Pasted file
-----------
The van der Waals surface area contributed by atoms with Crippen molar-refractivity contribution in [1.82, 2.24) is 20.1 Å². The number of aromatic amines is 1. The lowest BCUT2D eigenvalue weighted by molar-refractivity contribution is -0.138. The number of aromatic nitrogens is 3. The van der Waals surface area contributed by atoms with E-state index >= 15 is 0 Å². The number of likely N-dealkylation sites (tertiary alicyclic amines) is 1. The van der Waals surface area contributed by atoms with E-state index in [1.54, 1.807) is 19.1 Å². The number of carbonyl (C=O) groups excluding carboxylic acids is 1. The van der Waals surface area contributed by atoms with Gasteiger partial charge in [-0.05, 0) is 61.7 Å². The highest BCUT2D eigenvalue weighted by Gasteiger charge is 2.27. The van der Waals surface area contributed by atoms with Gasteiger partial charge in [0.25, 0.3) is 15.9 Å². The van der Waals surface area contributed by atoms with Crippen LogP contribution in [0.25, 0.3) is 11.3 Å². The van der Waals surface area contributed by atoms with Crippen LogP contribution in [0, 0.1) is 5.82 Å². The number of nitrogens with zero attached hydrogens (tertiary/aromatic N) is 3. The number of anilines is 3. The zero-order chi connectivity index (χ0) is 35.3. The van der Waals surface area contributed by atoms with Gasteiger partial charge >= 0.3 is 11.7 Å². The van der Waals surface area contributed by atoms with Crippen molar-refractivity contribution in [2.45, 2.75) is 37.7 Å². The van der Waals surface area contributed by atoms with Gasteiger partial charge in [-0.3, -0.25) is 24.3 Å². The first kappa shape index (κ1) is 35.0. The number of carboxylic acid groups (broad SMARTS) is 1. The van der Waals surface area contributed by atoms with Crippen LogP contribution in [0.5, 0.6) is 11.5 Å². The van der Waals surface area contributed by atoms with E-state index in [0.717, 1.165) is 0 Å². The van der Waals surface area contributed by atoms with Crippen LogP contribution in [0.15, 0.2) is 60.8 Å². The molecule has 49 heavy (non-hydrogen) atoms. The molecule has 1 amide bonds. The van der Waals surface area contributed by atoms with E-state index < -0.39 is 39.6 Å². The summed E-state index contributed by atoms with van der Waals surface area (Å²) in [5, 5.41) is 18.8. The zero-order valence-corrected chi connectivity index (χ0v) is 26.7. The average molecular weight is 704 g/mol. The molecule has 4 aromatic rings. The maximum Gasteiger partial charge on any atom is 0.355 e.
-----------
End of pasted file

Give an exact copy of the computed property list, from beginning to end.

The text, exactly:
The van der Waals surface area contributed by atoms with Crippen molar-refractivity contribution in [1.82, 2.24) is 20.1 Å². The number of aromatic amines is 1. The lowest BCUT2D eigenvalue weighted by molar-refractivity contribution is -0.138. The number of aromatic nitrogens is 3. The van der Waals surface area contributed by atoms with E-state index >= 15 is 0 Å². The number of likely N-dealkylation sites (tertiary alicyclic amines) is 1. The van der Waals surface area contributed by atoms with E-state index in [1.54, 1.807) is 19.1 Å². The number of carbonyl (C=O) groups excluding carboxylic acids is 1. The van der Waals surface area contributed by atoms with Gasteiger partial charge in [-0.05, 0) is 61.7 Å². The highest BCUT2D eigenvalue weighted by Gasteiger charge is 2.27. The van der Waals surface area contributed by atoms with Gasteiger partial charge in [0.25, 0.3) is 15.9 Å². The van der Waals surface area contributed by atoms with Crippen LogP contribution in [0.25, 0.3) is 11.3 Å². The van der Waals surface area contributed by atoms with Crippen LogP contribution in [0, 0.1) is 5.82 Å². The number of nitrogens with zero attached hydrogens (tertiary/aromatic N) is 3. The number of anilines is 3. The zero-order chi connectivity index (χ0) is 35.3. The van der Waals surface area contributed by atoms with Gasteiger partial charge >= 0.3 is 11.7 Å². The van der Waals surface area contributed by atoms with Crippen molar-refractivity contribution in [2.45, 2.75) is 37.7 Å². The van der Waals surface area contributed by atoms with Gasteiger partial charge in [-0.3, -0.25) is 24.3 Å². The first kappa shape index (κ1) is 35.0. The number of carboxylic acid groups (broad SMARTS) is 1. The van der Waals surface area contributed by atoms with Crippen LogP contribution in [0.5, 0.6) is 11.5 Å². The van der Waals surface area contributed by atoms with E-state index in [0.717, 1.165) is 0 Å². The van der Waals surface area contributed by atoms with Crippen LogP contribution in [0.15, 0.2) is 60.8 Å². The molecule has 49 heavy (non-hydrogen) atoms. The molecule has 1 amide bonds. The van der Waals surface area contributed by atoms with E-state index < -0.39 is 39.6 Å². The summed E-state index contributed by atoms with van der Waals surface area (Å²) in [5, 5.41) is 18.8. The zero-order valence-corrected chi connectivity index (χ0v) is 26.7. The average molecular weight is 704 g/mol. The molecule has 4 aromatic rings. The maximum Gasteiger partial charge on any atom is 0.355 e.